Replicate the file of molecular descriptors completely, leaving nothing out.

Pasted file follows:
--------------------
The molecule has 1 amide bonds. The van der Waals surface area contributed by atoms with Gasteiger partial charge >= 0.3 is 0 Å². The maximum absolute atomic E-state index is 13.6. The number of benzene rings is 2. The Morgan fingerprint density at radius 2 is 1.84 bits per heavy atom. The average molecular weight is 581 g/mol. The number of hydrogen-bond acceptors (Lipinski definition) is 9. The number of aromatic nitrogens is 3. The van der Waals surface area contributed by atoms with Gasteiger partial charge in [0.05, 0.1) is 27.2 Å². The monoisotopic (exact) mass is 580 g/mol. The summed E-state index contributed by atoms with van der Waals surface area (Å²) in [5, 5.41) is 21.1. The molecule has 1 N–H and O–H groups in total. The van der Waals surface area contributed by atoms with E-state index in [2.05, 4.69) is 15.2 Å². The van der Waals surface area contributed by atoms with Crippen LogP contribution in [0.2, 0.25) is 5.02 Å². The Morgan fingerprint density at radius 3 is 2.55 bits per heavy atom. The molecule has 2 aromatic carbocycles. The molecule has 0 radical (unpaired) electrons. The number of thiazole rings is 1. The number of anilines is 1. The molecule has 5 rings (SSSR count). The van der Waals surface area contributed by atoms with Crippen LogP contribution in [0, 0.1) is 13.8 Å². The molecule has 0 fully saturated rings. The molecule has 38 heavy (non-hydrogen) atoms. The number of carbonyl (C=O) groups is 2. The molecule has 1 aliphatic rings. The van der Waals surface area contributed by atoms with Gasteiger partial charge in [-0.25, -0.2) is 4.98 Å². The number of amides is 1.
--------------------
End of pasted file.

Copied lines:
The molecule has 1 amide bonds. The van der Waals surface area contributed by atoms with Gasteiger partial charge >= 0.3 is 0 Å². The maximum absolute atomic E-state index is 13.6. The number of benzene rings is 2. The Morgan fingerprint density at radius 2 is 1.84 bits per heavy atom. The average molecular weight is 581 g/mol. The number of hydrogen-bond acceptors (Lipinski definition) is 9. The number of aromatic nitrogens is 3. The van der Waals surface area contributed by atoms with Gasteiger partial charge in [0.05, 0.1) is 27.2 Å². The monoisotopic (exact) mass is 580 g/mol. The summed E-state index contributed by atoms with van der Waals surface area (Å²) in [5, 5.41) is 21.1. The molecule has 1 N–H and O–H groups in total. The van der Waals surface area contributed by atoms with E-state index in [2.05, 4.69) is 15.2 Å². The van der Waals surface area contributed by atoms with Crippen LogP contribution in [0.2, 0.25) is 5.02 Å². The Morgan fingerprint density at radius 3 is 2.55 bits per heavy atom. The molecule has 2 aromatic carbocycles. The molecule has 0 radical (unpaired) electrons. The number of thiazole rings is 1. The number of anilines is 1. The molecule has 5 rings (SSSR count). The van der Waals surface area contributed by atoms with Crippen LogP contribution in [0, 0.1) is 13.8 Å². The molecule has 0 fully saturated rings. The molecule has 38 heavy (non-hydrogen) atoms. The number of carbonyl (C=O) groups is 2. The molecule has 1 aliphatic rings. The van der Waals surface area contributed by atoms with Gasteiger partial charge in [-0.25, -0.2) is 4.98 Å². The number of amides is 1.